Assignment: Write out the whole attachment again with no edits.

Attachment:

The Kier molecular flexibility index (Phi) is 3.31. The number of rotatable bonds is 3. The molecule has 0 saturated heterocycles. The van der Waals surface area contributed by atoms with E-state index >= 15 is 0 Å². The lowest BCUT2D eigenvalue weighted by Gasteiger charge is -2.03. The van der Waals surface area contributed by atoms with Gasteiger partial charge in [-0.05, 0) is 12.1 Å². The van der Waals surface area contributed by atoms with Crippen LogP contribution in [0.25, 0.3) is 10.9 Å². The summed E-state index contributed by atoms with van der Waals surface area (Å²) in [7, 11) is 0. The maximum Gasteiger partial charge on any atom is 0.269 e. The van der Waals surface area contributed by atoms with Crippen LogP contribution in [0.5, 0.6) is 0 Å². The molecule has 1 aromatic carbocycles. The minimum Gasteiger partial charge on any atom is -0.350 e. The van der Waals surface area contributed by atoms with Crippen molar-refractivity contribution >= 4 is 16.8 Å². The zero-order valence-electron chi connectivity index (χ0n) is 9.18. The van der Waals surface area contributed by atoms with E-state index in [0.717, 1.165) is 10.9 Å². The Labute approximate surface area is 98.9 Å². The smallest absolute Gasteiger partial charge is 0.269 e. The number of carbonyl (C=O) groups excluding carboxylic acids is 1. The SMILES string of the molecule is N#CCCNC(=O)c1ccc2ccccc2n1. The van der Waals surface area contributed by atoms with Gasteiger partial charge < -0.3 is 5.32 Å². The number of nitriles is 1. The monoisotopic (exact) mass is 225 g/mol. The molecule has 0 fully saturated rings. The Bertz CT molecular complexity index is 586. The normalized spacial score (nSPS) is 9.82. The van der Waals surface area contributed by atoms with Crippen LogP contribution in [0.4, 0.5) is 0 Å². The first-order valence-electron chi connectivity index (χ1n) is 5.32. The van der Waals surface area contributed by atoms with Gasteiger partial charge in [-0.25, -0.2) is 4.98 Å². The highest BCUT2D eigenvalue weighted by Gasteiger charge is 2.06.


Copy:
The Kier molecular flexibility index (Phi) is 3.31. The number of rotatable bonds is 3. The molecule has 0 saturated heterocycles. The van der Waals surface area contributed by atoms with E-state index >= 15 is 0 Å². The lowest BCUT2D eigenvalue weighted by Gasteiger charge is -2.03. The van der Waals surface area contributed by atoms with Gasteiger partial charge in [-0.05, 0) is 12.1 Å². The van der Waals surface area contributed by atoms with Crippen LogP contribution in [0.25, 0.3) is 10.9 Å². The summed E-state index contributed by atoms with van der Waals surface area (Å²) in [7, 11) is 0. The maximum Gasteiger partial charge on any atom is 0.269 e. The van der Waals surface area contributed by atoms with Crippen LogP contribution in [0.5, 0.6) is 0 Å². The molecule has 1 aromatic carbocycles. The minimum Gasteiger partial charge on any atom is -0.350 e. The van der Waals surface area contributed by atoms with Crippen molar-refractivity contribution >= 4 is 16.8 Å². The zero-order valence-electron chi connectivity index (χ0n) is 9.18. The van der Waals surface area contributed by atoms with E-state index in [0.717, 1.165) is 10.9 Å². The Labute approximate surface area is 98.9 Å². The smallest absolute Gasteiger partial charge is 0.269 e. The number of carbonyl (C=O) groups excluding carboxylic acids is 1. The SMILES string of the molecule is N#CCCNC(=O)c1ccc2ccccc2n1. The van der Waals surface area contributed by atoms with Gasteiger partial charge < -0.3 is 5.32 Å². The number of nitriles is 1. The monoisotopic (exact) mass is 225 g/mol. The molecule has 0 fully saturated rings. The Bertz CT molecular complexity index is 586. The normalized spacial score (nSPS) is 9.82. The van der Waals surface area contributed by atoms with Crippen LogP contribution in [0.4, 0.5) is 0 Å². The first-order valence-electron chi connectivity index (χ1n) is 5.32. The van der Waals surface area contributed by atoms with Gasteiger partial charge in [-0.25, -0.2) is 4.98 Å². The highest BCUT2D eigenvalue weighted by Gasteiger charge is 2.06.